There was a long, light-hearted discussion of the idea of dharma, and how it’s as much a structure of freedom as a fate-given constraint or duty. If you recognize what is given and work within it, your mind is free from fear or doubt and you simply know how to act. It’s as simple as following the rules of the road: if you are outside of the law, you must always look over your shoulder, worry about being caught. Inside it, you know your way and can travel it freely.

When it comes to one’s relationship to practice, arrogance and fear are two sides of the same condition—insecurity. If one is secure in his practice, there is no need to defend it with arrogance. Often the superiority that practitioners express is not even related to the claim of one’s own prowess but rather the inferiority of the content of others’ practices. So one’s supposed superiority is not based on her own wisdom or skill but simply on the imagined existence of others who are said to be without skill. There is a kind of dependence on others to be inferior so that the insecure practitioner can feel less fear and more superiority.

Oh, and I remembered that the four kinds of student classification maps on to Krishna’s commentary in the Gita on the four kinds of “men” who pursue God. There must be commentary on this in a variety of places. The classification is a little bit interesting, but again, it’s transitory—intended to describe rather than create social structures. One may pass through each of these states and therefore require different kinds of practice or teaching as she changes, but all conditions, including the "lowest," are those of a person who is dedicated to learning.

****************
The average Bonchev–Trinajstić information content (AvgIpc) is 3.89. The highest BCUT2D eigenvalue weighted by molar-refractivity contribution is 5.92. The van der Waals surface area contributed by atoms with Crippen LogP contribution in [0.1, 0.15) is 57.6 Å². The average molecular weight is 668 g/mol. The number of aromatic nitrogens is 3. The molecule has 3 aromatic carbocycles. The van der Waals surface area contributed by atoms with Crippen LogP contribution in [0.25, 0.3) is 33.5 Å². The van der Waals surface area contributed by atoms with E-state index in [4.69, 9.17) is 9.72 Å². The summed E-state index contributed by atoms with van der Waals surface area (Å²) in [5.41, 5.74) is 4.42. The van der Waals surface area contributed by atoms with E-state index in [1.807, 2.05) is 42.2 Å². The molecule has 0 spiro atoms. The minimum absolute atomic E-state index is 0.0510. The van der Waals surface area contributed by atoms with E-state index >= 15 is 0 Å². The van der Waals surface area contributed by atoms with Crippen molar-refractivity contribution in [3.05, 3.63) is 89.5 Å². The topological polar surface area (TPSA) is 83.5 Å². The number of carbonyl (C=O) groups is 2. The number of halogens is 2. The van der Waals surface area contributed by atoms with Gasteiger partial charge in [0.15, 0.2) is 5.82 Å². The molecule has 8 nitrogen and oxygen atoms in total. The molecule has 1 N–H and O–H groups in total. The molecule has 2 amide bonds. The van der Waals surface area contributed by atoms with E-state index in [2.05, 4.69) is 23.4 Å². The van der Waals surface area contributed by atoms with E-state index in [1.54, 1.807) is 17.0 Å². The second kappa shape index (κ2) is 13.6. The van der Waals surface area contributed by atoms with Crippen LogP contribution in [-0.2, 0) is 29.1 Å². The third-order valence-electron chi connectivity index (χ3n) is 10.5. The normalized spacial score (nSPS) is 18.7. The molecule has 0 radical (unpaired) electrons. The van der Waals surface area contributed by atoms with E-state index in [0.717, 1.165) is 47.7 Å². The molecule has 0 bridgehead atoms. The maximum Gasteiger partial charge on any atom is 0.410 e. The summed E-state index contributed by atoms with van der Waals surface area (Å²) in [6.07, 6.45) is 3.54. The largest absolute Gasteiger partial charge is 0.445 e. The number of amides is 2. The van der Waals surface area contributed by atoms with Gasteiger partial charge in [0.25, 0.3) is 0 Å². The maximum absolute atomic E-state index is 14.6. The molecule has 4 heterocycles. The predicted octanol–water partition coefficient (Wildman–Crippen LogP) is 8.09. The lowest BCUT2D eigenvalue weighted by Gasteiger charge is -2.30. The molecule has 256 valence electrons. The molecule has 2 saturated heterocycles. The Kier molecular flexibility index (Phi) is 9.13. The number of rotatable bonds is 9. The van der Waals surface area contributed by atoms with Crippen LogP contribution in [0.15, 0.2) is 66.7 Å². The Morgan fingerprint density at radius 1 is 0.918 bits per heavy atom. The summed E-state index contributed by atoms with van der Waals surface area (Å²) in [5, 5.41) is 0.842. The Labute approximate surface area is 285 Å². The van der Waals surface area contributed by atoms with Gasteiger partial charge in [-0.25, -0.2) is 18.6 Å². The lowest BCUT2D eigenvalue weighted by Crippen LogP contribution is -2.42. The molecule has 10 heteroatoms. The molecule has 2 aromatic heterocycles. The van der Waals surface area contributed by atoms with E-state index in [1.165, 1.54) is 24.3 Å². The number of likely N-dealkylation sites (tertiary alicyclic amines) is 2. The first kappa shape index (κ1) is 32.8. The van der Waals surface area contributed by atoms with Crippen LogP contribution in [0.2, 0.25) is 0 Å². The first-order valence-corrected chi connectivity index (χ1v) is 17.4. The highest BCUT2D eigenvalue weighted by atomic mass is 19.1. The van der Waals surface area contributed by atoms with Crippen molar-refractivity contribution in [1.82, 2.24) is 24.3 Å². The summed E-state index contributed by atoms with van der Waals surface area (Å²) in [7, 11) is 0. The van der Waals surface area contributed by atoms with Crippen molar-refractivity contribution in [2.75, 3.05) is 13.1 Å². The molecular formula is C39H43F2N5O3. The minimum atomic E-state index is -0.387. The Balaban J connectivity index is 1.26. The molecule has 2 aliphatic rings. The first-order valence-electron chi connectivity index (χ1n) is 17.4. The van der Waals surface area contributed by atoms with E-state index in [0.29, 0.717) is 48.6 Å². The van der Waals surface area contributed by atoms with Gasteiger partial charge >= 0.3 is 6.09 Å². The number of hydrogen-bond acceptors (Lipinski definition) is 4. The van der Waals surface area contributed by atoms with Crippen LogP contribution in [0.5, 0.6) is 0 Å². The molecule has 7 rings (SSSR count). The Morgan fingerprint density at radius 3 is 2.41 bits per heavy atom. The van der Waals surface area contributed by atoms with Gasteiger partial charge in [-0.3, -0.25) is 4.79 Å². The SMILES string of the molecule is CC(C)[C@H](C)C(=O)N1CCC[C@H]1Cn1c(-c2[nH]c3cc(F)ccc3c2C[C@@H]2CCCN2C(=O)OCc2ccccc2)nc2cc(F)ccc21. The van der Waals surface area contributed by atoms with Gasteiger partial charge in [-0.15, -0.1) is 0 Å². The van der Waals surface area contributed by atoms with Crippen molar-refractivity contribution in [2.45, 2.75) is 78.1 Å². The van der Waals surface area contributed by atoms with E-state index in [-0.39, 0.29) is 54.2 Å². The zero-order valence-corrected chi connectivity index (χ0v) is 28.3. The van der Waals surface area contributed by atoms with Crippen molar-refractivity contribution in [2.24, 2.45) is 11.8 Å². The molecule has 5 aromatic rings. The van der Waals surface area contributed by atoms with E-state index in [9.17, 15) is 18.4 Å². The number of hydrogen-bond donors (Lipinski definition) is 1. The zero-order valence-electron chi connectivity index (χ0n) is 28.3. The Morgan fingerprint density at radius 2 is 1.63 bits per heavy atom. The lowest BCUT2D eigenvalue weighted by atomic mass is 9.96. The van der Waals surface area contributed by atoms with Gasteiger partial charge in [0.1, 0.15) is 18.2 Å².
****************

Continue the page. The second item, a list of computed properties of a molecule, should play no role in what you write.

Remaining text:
9 Comments

  • Posted 28 March 2009 at 2:45 pm | #

    “Samadhi without knowledge is sleep; Samadhi with knowledge is evolution.”

    Samadhi without knowledge = dreaming sleep?
    Samadhi with knowledge = conscious dreamless sleep?

    Just guessing. The conscious dreamless sleep is consistent with Tibetan dream yoga.

  • Posted 28 March 2009 at 6:16 pm | #

    whoa.
    fascinating. I think I need the Cliffs Notes, though.
    (I do get this, though: “If one is secure in his practice, there is no need to defend it with arrogance.”)

  • boodiba
    Posted 28 March 2009 at 6:38 pm | #

    “When it comes to one’s relationship to practice, arrogance and fear are two sides of the same condition—insecurity.”

    I think you could actually swap the word “anything” for the word “practice” in that sentence!!! I’ve long thought it’s the big people who help others feel more secure, appreciated and comfortable in their own skins. It’s the insecure who belittle and denigrate, in attempt to console themselves.